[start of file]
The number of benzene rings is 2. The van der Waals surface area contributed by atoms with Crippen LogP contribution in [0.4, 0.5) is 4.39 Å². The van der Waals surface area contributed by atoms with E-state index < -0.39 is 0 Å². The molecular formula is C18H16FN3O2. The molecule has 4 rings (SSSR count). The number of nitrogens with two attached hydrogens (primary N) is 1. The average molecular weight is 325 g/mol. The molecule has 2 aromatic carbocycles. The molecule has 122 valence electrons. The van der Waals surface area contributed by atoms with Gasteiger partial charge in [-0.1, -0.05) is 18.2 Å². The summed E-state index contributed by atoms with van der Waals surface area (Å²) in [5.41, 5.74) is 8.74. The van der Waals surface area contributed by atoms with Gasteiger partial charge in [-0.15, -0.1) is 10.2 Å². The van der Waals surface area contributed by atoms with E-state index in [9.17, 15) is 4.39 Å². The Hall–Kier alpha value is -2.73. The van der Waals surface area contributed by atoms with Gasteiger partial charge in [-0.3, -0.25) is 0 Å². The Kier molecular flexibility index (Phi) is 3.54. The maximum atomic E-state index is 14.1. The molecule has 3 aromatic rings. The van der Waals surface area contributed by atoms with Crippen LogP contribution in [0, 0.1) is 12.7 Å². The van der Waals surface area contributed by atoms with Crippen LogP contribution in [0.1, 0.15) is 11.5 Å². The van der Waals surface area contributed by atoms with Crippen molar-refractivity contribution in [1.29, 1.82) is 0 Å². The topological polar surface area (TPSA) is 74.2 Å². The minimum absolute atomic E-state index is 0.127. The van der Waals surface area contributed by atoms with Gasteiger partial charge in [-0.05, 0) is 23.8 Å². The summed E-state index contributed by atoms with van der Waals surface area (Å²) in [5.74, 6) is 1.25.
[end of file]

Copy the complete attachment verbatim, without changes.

The number of benzene rings is 2. The van der Waals surface area contributed by atoms with Crippen LogP contribution in [0.4, 0.5) is 4.39 Å². The van der Waals surface area contributed by atoms with E-state index < -0.39 is 0 Å². The molecular formula is C18H16FN3O2. The molecule has 4 rings (SSSR count). The number of nitrogens with two attached hydrogens (primary N) is 1. The average molecular weight is 325 g/mol. The molecule has 2 aromatic carbocycles. The molecule has 122 valence electrons. The van der Waals surface area contributed by atoms with Gasteiger partial charge in [-0.1, -0.05) is 18.2 Å². The summed E-state index contributed by atoms with van der Waals surface area (Å²) in [5.41, 5.74) is 8.74. The van der Waals surface area contributed by atoms with Gasteiger partial charge in [-0.15, -0.1) is 10.2 Å². The van der Waals surface area contributed by atoms with E-state index in [9.17, 15) is 4.39 Å². The Hall–Kier alpha value is -2.73. The van der Waals surface area contributed by atoms with Gasteiger partial charge in [-0.3, -0.25) is 0 Å². The Kier molecular flexibility index (Phi) is 3.54. The maximum atomic E-state index is 14.1. The molecule has 3 aromatic rings. The van der Waals surface area contributed by atoms with Crippen LogP contribution in [0, 0.1) is 12.7 Å². The van der Waals surface area contributed by atoms with Crippen LogP contribution in [0.1, 0.15) is 11.5 Å². The van der Waals surface area contributed by atoms with Crippen molar-refractivity contribution in [1.29, 1.82) is 0 Å². The topological polar surface area (TPSA) is 74.2 Å². The minimum absolute atomic E-state index is 0.127. The van der Waals surface area contributed by atoms with Gasteiger partial charge in [-0.05, 0) is 23.8 Å². The summed E-state index contributed by atoms with van der Waals surface area (Å²) in [5.74, 6) is 1.25.